With a count of 40 strokes, the flow must be 1300 l. The suction is 170 m and the discharge 318 m, including pressure drops, giving a gap of 148 m. These numbers are based on actual heights, 200 m at the suction and 278 m at the discharge and with 30 m of pressure drop at the suction and 40 m at the discharge. The power of this machine is (1300 x 148) / (60 x 75) = 42.75 horsepower.

By attaching it to one of the two old ones, we have a total flow of 1100 + 1300 = 2400 l, or 144 000 l per hour. At 12,896 l per trip, it is possible to make 10 trips per hour. Steam per hour horsepower consumption in rising water must not exceed 14 kg according to the market.

Otis Lift. The new Otis lift is powered by two new pumps bearing the No. 18 and 19. The first, which bears the No. 18, is a pump similar to the previous one bearing the No. 11. The suction is in a tarpaulin. 2 m deep and pumped into a tank placed at 121 m with a pressure drop of 10 m. The flow is 1400 l per minute. Steam water consumption (not including purges and steam hulls) is 14 kg according to the market.

The horsepower is (133 x 1400) / (60 x 75) = 41.3 horsepower. The second, which bears the No. 19, is capable of raising 750 l per minute under the same conditions as the previous one, ie with 131 m of load:

  • Cylinder diameters: 133, 203 and 336 mmm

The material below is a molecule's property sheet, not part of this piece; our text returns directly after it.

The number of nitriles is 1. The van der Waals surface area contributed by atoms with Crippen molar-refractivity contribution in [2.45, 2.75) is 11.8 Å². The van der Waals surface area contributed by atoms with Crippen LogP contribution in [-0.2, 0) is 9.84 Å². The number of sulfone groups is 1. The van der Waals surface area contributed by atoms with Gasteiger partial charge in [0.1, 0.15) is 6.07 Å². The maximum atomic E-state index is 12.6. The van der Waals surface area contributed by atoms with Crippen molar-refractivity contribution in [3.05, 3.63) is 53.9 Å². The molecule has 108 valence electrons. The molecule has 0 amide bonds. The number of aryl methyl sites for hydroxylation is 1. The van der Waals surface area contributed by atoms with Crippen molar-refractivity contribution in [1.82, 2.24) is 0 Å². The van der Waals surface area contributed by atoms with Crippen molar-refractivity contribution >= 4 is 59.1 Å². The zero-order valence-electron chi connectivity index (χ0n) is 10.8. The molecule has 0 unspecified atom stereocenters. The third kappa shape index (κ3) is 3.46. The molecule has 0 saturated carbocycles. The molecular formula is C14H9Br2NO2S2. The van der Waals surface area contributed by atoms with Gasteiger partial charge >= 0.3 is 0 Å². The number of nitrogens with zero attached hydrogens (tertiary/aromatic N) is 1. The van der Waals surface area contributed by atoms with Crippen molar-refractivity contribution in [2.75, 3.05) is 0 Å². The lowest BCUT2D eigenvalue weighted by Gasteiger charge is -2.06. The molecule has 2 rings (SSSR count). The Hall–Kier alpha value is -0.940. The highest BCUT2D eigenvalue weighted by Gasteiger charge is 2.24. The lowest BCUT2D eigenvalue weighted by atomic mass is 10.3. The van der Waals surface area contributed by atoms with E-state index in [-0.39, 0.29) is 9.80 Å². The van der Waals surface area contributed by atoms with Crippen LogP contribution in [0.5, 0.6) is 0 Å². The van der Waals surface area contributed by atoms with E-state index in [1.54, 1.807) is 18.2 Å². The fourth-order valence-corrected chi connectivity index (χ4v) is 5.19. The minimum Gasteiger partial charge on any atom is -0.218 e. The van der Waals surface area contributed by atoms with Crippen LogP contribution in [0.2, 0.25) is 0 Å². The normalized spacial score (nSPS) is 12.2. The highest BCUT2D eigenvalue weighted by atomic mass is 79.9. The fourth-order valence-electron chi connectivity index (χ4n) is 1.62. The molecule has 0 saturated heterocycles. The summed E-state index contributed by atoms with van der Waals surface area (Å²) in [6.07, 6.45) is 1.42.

• Diameter of the divers: 140 mm
  • Common race: 254 mmm
  • Horsepower: (133 x 750) / (60 x 75) = 22 horses
  • Steam consumption: 16 Kg per horse

By simultaneously running both pumps, the total flow will be 1400 + 750 = 2150 l per minute, or per hour 129,000 l. The water consumption per trip being 6 974 l, we can make a number of 129 000/6974 = 18.5 trips, which will certainly be above the needs. Only 14 to 15 are expected.

Food restaurants. As the last pump, there is more to report that that relating to the supply of spring water, bearing the No. 13, which was installed in 1889 for the service of restaurants.


Generator

The electric current for lighting, illuminations and flare is provided by four generators, namely: Two groups each formed of a 340 horsepower Carels pusher motor (N ° 24 and 25) making 325 turns and driving a 230,000-watt dynamo connected to it by a Zodel coupling, and two groups each formed of the old Sautter-type compound drumstorm engines of 70 horsepower, making 300 revolutions and each operating a new 50,000-watt dynamo (N ° 26 and 27). In normal operation, a Carels engine and a Sautter engine work together and are sufficient to provide service, the remaining two engines serving as a backup.


Condensers

The steam of all the engines is condensed by two large Worthington condensers of 6000 kg of steam each, and by the two existing condensers, each of which is capable of condensing 1200 kg of steam. Each of the large compound condensers is vertical and has the following dimensions:

  • Cylinder diameters: 229, 406 mm
  • Diameter of the pistons of the air pump: 508
  • Common race: 305

Suction in a tank at 1.50 m and discharge in a tank at 3 m height. The power of each new condenser is about 7 horses. Each of them is intended to condense the vapor of: A pump for the Fives-Lille lifts. Two pumps for the Edoux lift (the old pumps are compound and consume 24 kg per horse-hour, their power is 36 horses). A pump for the Otis lift. A pump for feeding restaurants. That is to say all the steam pumps running simultaneously. The second group of condensers will be used for generators. There will be simultaneously a group of condensers of 6000 kg and another of 1200.


Generators